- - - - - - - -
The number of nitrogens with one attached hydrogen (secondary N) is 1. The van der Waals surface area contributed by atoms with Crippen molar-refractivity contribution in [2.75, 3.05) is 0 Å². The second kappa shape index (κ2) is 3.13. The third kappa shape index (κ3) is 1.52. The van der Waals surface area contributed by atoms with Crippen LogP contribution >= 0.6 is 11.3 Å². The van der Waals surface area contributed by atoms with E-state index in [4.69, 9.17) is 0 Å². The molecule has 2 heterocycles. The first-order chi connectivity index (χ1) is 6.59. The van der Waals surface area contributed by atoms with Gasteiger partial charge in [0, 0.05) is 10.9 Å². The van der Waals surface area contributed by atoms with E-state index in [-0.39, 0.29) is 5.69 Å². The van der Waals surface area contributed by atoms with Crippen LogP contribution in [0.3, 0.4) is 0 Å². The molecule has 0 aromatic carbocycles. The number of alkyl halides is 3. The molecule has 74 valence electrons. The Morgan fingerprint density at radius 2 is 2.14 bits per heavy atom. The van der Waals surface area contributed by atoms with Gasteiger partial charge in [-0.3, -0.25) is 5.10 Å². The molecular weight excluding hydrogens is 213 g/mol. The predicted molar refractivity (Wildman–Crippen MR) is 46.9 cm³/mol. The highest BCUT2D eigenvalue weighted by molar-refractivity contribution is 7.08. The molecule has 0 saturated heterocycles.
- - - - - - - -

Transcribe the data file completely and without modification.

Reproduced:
The number of nitrogens with one attached hydrogen (secondary N) is 1. The van der Waals surface area contributed by atoms with Crippen molar-refractivity contribution in [2.75, 3.05) is 0 Å². The second kappa shape index (κ2) is 3.13. The third kappa shape index (κ3) is 1.52. The van der Waals surface area contributed by atoms with Crippen LogP contribution >= 0.6 is 11.3 Å². The van der Waals surface area contributed by atoms with E-state index in [4.69, 9.17) is 0 Å². The molecule has 2 heterocycles. The first-order chi connectivity index (χ1) is 6.59. The van der Waals surface area contributed by atoms with Gasteiger partial charge in [0, 0.05) is 10.9 Å². The van der Waals surface area contributed by atoms with E-state index in [-0.39, 0.29) is 5.69 Å². The van der Waals surface area contributed by atoms with Crippen LogP contribution in [0.3, 0.4) is 0 Å². The molecule has 0 aromatic carbocycles. The number of alkyl halides is 3. The molecule has 74 valence electrons. The Morgan fingerprint density at radius 2 is 2.14 bits per heavy atom. The van der Waals surface area contributed by atoms with Gasteiger partial charge in [-0.3, -0.25) is 5.10 Å². The molecular weight excluding hydrogens is 213 g/mol. The predicted molar refractivity (Wildman–Crippen MR) is 46.9 cm³/mol. The highest BCUT2D eigenvalue weighted by molar-refractivity contribution is 7.08. The molecule has 0 saturated heterocycles.